Traveling to India reinforced this idea I see so apparent in this world: children are the same in every culture. When they are young, they have one thing in common that they love to do: laugh with a curious spirit. So many times I would walk by children on the street or see them from the window of our bus, and I would see huge grins on there face. Children remind me of the simplicity in this world. A child doesn't know until a later age that they are born in a certain class or even what there skin color is. Those first years of there life they simply are a blank canvas waiting to be painted by the world and the ones around them.

I passed by this group of girls and had to capture there smiling faces. I said hello to them and they said hello back to me and were curious about me. Children everywhere are curious. I asked them there names and now can't remember. I told them that my name was Kelly and I heard them try and pronounce my unusual name for their ears and giggle in return. I don't know what social class these children came from, who there parents were or what they will grow up to be in 2o years. I do know that children love to be loved wherever they are in the world. Seeing this smiling group of girls in India reminded me of that.

Perfection in Service

Something that I tell almost every individual that I speak to about India was there service. I was blown away by how many individuals there were for a service that I was used to in the United States that only required one individuals. An example of this was any restaurant we ate in, instead of having one waiter for the table, there would be five individuals who would be attentive to my every need. At first, this concept made no sense to me. But as I started looking at how many people there were everywhere, how this country makes up 1/6 of the world's population, I started to grasp why this occurs. Individuals were cheap labor there. In a job where we might here in the West demand minimum wage, there in India, they could offer a low paying amount and find somebody who would do it. If not- well, they would move on to the next individual who would take there job. Labor is cheap in India and for the first time I saw and grasped that.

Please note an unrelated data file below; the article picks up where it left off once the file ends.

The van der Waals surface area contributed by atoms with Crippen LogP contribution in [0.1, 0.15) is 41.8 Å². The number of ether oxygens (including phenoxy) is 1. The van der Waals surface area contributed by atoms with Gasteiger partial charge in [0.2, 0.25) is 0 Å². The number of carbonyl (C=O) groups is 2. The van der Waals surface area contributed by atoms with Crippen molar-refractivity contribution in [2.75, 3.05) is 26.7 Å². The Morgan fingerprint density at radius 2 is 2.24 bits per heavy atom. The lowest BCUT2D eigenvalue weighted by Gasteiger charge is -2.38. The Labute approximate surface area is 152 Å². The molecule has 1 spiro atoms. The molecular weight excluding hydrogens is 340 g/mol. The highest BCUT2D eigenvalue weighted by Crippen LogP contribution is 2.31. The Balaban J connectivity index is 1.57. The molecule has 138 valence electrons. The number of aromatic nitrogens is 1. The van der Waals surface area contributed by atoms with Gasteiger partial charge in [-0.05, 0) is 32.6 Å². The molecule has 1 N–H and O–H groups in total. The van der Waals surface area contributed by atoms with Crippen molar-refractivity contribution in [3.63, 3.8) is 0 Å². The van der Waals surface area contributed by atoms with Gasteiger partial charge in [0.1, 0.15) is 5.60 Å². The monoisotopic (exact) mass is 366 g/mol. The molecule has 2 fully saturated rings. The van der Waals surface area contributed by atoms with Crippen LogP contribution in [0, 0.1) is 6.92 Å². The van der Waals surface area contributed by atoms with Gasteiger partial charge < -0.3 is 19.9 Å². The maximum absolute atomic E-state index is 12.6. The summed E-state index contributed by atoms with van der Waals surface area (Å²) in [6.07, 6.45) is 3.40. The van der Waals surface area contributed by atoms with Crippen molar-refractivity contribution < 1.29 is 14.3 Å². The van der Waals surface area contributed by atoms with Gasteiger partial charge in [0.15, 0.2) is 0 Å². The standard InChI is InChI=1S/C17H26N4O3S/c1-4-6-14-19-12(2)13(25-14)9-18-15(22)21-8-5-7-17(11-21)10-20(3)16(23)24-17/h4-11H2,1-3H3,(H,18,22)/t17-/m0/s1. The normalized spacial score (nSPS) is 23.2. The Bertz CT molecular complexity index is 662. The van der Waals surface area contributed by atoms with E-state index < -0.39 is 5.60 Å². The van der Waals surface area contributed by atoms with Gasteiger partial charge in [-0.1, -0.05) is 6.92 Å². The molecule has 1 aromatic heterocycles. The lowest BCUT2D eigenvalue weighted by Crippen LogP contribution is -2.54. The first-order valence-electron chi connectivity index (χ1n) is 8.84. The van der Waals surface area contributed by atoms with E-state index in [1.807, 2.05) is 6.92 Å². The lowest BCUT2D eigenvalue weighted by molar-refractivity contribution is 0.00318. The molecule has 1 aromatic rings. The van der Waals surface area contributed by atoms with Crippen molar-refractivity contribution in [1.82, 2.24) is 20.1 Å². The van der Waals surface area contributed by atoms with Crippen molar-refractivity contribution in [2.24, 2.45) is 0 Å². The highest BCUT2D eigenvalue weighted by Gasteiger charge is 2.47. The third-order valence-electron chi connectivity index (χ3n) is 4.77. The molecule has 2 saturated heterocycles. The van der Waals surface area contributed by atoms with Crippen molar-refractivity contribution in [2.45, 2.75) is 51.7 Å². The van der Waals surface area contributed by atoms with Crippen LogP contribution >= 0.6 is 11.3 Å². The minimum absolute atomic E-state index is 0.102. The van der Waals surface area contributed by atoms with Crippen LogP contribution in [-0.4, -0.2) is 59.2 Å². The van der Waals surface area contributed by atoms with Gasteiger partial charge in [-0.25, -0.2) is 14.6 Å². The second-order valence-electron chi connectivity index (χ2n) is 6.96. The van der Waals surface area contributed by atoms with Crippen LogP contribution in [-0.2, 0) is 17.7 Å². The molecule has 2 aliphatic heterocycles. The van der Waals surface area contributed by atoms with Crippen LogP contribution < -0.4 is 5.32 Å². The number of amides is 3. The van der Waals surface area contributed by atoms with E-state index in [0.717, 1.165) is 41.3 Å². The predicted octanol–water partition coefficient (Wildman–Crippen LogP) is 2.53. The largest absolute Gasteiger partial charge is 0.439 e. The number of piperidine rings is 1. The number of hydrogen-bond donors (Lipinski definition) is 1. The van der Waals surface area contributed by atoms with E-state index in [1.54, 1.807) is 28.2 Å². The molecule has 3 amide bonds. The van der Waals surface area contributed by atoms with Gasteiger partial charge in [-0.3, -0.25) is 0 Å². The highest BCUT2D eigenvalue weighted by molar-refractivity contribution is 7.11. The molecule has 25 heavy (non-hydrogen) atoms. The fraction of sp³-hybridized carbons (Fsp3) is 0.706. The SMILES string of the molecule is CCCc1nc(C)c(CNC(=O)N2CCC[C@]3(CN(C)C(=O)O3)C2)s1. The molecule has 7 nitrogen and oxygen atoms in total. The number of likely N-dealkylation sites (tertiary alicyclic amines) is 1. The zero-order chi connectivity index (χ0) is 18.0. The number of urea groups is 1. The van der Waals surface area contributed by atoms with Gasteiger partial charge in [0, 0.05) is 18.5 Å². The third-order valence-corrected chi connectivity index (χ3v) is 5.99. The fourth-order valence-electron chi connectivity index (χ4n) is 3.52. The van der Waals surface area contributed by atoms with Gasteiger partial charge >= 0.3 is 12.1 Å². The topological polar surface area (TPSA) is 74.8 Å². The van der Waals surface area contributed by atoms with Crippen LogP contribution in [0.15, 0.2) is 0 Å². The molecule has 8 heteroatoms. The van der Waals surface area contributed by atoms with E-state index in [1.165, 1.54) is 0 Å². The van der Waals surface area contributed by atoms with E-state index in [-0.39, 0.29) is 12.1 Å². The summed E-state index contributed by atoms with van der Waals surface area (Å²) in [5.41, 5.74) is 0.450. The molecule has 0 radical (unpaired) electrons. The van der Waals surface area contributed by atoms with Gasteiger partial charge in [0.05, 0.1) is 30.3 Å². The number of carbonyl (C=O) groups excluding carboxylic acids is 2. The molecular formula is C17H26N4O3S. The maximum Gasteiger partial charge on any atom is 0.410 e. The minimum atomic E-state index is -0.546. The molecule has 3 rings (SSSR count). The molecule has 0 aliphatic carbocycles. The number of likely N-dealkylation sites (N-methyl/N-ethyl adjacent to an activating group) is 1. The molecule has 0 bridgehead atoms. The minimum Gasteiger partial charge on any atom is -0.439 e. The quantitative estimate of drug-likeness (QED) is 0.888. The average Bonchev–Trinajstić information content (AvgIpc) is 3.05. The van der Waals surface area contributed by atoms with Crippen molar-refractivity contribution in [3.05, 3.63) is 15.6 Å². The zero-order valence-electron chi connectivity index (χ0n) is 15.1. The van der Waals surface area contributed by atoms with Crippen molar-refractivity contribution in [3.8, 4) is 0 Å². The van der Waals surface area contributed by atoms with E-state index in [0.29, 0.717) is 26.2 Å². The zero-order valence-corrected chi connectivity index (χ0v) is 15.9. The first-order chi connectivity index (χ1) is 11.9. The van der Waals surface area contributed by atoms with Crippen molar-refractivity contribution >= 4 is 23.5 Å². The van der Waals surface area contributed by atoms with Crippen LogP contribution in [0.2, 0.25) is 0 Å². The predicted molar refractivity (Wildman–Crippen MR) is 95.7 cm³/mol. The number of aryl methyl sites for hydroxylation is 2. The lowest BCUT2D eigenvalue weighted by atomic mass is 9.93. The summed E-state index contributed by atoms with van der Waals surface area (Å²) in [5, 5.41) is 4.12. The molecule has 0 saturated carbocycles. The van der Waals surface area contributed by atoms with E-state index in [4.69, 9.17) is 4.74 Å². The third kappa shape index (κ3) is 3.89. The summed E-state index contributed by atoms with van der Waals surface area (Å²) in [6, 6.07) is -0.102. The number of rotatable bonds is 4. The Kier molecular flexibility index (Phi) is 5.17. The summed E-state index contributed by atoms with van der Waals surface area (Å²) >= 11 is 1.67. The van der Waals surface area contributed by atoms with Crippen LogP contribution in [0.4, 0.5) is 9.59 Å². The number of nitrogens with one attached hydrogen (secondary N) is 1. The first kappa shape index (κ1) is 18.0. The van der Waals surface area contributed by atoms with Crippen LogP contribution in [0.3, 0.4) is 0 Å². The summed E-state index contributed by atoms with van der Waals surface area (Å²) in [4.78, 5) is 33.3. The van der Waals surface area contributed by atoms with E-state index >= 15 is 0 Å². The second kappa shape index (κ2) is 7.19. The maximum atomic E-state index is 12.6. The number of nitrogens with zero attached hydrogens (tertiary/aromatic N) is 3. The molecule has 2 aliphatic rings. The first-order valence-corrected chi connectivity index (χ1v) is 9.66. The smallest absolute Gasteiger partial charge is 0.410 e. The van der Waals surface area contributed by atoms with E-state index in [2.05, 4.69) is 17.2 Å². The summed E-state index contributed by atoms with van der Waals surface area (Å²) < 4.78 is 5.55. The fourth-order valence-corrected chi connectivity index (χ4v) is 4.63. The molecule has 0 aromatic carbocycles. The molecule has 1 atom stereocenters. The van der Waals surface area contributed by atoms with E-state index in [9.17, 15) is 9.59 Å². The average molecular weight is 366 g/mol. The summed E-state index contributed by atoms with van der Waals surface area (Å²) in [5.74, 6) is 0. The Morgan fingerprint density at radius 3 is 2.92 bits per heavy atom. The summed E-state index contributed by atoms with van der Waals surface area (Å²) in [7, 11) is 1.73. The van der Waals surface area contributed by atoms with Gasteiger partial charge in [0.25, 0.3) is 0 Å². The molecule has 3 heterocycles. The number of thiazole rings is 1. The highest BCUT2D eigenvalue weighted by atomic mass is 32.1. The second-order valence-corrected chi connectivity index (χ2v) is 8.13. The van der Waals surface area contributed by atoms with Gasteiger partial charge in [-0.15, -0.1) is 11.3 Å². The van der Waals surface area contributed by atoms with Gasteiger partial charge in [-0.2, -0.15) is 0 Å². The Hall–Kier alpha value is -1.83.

A beautiful example of this was at the first hotel we stayed at in New Delhi, The Hyatt. This may be one of the nicest hotels I have ever stayed in. Not because of the room size, or comfortable beds, or lovely shower. No, it was the service. Indeed, this was a five star hotel, but I could not believe how incredible the service was. My favorite story to tell is our daily buffet breakfast.

The Hyatt's buffet breakfast is like nothing you could imagine. There was a food there for everyone. If you were from any part of the world, this buffet had something for you, which made it incredibly fun for those individuals who love having variety. My taste buds were in heaven each morning. Add to that the fact that we didn't eat a lunch and weren't served dinner until about 7:30, my mission each morning was simple: eat as much as I could physically eat. With this buffet, that was not even close to a problem.

I decided that the best way to start off my morning was with some eggs. They had some unusual assortments of eggs that had been prepared and I decided to ask for scrambled eggs. "Of course ma'am," was their response. Within a minute, scrambled eggs were delivered to me along with a marsala dosa, which is a traditional thin pancake like southern Indian breakfast item. I could get used to this.

By day three, the same chef would see me walk into the buffet area. Sit down at my table and order my usual marsala tea, and by the time I stood up and walked over to his egg station, he had my unusual request for scrambled eggs ready on a plate for me. I was blown away by that kind of service. Perfection in Service.

Dehli Belly

A movie advertisement that was displayed all over India while I was in India was an ad for a movie titled, Delhi Belly. What Delhi Belly refers to is the common sickness that many travelers get when they travel to this part of the world. If you take a bite of something or drink even one sip of something that has a bacteria in it you are not used to, most travelers end up spending a lot of quality time with their porcelain toilet for at least 24 hours. Delhi Belly is that sickness in your belly that so many foreign travelers can't avoid when they travel to India.